(IFEX-TMG) - 18 June 2010 - The International Freedom of Expression Exchange Tunisia Monitoring Group (IFEX-TMG), a coalition of 20 IFEX members, condemns the adoption by the Tunisian Chamber of Deputies on Tuesday of a new law hastily tailored to stifle freedom of expression both inside and outside Tunisia and to threaten government critics with heavy jail sentences.
The new legislation amends Article 61a of the penal code, which currently imposes jail sentences from five to 12 years for contacting "agents of a foreign power to undermine the military or diplomatic situation in Tunisia." The amendment stipulates that any Tunisian who establishes "contacts with agents of a foreign power or a foreign organisation" to harm "Tunisia's vital interests" and its "economic security" will be sanctioned, reported the official news agency TAP on Tuesday.
However, IFEX-TMG members are concerned that this law, as drafted, will stifle legitimate political and social protest. Any restrictions on freedom of expression should not be vaguely drafted and should be proportionate to the legitimate aim pursued – protecting national security.
Local and international human rights groups expressed their deep concern in May when the Tunisian cabinet headed by President Zine El Abidine Ben Ali announced the draft law. It appeared to be created in reaction to calls by Tunisian human rights defenders for the European Union (EU) to tie Tunisia's promotion to an "advanced status" with the EU to the improvement of its alarming human rights record.
Article 2 of the 1995 association agreement between Tunisia and the EU stipulates that respect for democratic principles and fundamental rights guide the two parties' domestic and international policies.
"The Tunisian parliament would pass any draft law presented by the government; whatever problems it would create for the country and the people. The legislative branch is a tool to serve the President's interests and silence his critics," said Mokhtar Yahyaoui, a former judge constantly harassed since he sent a letter in 2001 to President Ben Ali to urge him to protect the independence of the judiciary.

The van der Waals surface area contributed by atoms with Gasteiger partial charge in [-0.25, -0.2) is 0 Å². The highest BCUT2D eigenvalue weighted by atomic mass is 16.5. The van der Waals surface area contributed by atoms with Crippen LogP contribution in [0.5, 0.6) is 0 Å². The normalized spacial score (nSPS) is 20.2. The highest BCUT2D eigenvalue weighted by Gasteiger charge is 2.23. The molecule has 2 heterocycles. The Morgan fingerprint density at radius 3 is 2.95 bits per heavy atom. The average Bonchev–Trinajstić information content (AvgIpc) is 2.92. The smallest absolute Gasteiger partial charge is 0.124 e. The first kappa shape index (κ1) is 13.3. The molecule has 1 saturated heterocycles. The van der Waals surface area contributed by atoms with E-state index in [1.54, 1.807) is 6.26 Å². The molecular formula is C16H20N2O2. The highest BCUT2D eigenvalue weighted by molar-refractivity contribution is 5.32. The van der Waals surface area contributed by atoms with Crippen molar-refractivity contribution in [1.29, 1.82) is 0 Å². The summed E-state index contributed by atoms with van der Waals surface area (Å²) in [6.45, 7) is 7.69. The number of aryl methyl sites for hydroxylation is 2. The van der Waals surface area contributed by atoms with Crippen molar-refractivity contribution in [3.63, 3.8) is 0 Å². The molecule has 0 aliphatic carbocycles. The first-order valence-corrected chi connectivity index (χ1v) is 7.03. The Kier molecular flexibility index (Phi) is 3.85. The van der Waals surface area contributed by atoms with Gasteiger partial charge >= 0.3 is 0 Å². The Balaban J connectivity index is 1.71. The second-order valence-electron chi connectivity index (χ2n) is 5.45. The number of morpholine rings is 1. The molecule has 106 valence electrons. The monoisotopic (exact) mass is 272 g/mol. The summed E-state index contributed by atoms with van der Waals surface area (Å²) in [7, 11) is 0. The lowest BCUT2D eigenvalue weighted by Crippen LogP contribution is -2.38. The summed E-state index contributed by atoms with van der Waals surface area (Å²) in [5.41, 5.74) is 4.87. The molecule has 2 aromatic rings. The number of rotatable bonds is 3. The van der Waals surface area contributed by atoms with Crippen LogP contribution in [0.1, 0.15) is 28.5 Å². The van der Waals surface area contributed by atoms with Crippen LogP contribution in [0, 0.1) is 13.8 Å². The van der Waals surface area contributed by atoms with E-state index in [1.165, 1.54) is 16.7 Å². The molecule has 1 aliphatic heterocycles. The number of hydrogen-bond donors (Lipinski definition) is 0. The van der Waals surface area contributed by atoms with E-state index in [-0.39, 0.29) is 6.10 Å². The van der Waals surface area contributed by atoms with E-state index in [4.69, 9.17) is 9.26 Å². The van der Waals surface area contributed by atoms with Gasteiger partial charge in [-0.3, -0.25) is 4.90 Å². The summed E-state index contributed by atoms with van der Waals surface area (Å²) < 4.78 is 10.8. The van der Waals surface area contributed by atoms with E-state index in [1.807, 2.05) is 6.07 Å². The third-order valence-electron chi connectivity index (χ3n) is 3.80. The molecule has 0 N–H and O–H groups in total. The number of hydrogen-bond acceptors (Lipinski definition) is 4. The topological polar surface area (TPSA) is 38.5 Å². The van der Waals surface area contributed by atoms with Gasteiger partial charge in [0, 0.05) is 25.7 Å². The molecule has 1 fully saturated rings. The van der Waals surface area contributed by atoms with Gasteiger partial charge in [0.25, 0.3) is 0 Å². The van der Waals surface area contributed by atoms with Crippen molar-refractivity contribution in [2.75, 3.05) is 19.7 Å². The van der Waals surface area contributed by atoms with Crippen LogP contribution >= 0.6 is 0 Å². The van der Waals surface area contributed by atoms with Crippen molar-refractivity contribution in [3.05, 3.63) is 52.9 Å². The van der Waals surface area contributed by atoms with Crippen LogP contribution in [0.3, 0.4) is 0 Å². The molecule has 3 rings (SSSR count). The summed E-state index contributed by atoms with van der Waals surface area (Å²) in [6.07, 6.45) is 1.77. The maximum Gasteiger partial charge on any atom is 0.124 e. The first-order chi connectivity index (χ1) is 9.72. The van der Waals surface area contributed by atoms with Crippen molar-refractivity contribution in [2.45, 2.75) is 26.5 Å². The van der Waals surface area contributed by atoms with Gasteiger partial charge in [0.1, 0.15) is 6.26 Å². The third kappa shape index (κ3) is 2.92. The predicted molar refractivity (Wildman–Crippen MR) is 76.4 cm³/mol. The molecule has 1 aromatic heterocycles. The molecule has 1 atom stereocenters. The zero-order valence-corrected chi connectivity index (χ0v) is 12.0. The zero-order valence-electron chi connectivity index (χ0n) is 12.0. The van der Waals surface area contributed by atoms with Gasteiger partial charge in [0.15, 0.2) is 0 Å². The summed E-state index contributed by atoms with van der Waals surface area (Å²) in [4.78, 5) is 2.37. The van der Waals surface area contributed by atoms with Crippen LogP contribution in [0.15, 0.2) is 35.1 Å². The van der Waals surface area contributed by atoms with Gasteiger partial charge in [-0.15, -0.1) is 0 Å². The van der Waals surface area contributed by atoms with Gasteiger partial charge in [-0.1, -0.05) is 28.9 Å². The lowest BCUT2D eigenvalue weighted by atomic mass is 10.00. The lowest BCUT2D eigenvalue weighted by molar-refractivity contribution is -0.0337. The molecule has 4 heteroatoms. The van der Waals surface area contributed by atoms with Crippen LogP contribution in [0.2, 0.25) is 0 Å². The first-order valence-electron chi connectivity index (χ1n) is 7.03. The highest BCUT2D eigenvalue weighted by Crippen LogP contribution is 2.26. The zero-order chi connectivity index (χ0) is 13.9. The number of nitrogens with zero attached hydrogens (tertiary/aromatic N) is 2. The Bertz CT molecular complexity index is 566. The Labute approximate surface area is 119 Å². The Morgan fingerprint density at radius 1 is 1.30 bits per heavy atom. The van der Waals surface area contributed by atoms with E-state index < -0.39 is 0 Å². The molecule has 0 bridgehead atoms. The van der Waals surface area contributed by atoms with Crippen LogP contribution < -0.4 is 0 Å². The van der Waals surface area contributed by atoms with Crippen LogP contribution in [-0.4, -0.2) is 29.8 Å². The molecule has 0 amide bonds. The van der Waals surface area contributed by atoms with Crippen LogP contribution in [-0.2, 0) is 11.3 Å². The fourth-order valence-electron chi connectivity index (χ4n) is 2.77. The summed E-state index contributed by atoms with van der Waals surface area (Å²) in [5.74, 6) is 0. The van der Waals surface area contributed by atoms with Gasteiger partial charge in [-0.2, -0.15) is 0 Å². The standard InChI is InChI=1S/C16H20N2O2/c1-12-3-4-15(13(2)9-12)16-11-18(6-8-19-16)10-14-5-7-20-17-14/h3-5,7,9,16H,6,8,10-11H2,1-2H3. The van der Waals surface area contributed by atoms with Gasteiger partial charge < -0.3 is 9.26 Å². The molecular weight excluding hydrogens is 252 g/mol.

The adoption of the new legislation occurred amid a smear media campaign orchestrated by the government against vocal human rights defenders who recently met with European Union officials. The Tunisian human rights defenders solely called on their European interlocutors to remind their Tunisian partners of the urgent need to abide by their human rights obligations, particularly the International Covenant on Civil and Political Rights and the Association agreement with the European Union.
"We are increasingly concerned about the intensifying war on freedom of expression and the safety of Tunisian human rights defenders and critical journalists after the adoption of this shameful law," said IFEX-TMG Chair Rohan Jayasekera of Index on Censorship. "The time has come for the friends and partners of the Tunisian government in the European Union and elsewhere to intercede to end the use of the legislative and judicial branches to stifle freedom of expression and punish democracy advocates."
On 6 June 2010 in Beirut, Lebanon, IFEX-TMG members launched a report on the fact-finding mission to Tunisia (25 April - 6 May 2010) titled "Behind the Façade: How a Politicised Judiciary and Administrative Sanctions Undermine Human Rights."
Click here to read the report:
ifextmgmissionreport_jun2010.pdf (829 KB)
Arabic Network for Human Rights Information
Bahrain Center for Human Rights
Cairo Institute for Human Rights Studies
Canadian Journalists for Free Expression
Cartoonists Rights Network International
Egyptian Organization for Human Rights
Index on Censorship
International Federation of Journalists
International Federation of Library Associations and Institutions
International Press Institute
International Publishers Association
Journaliste en danger
Media Institute of Southern Africa
World Association of Community Radio Broadcasters - AMARC
World Association of Newspapers and News Publishers
World Press Freedom Committee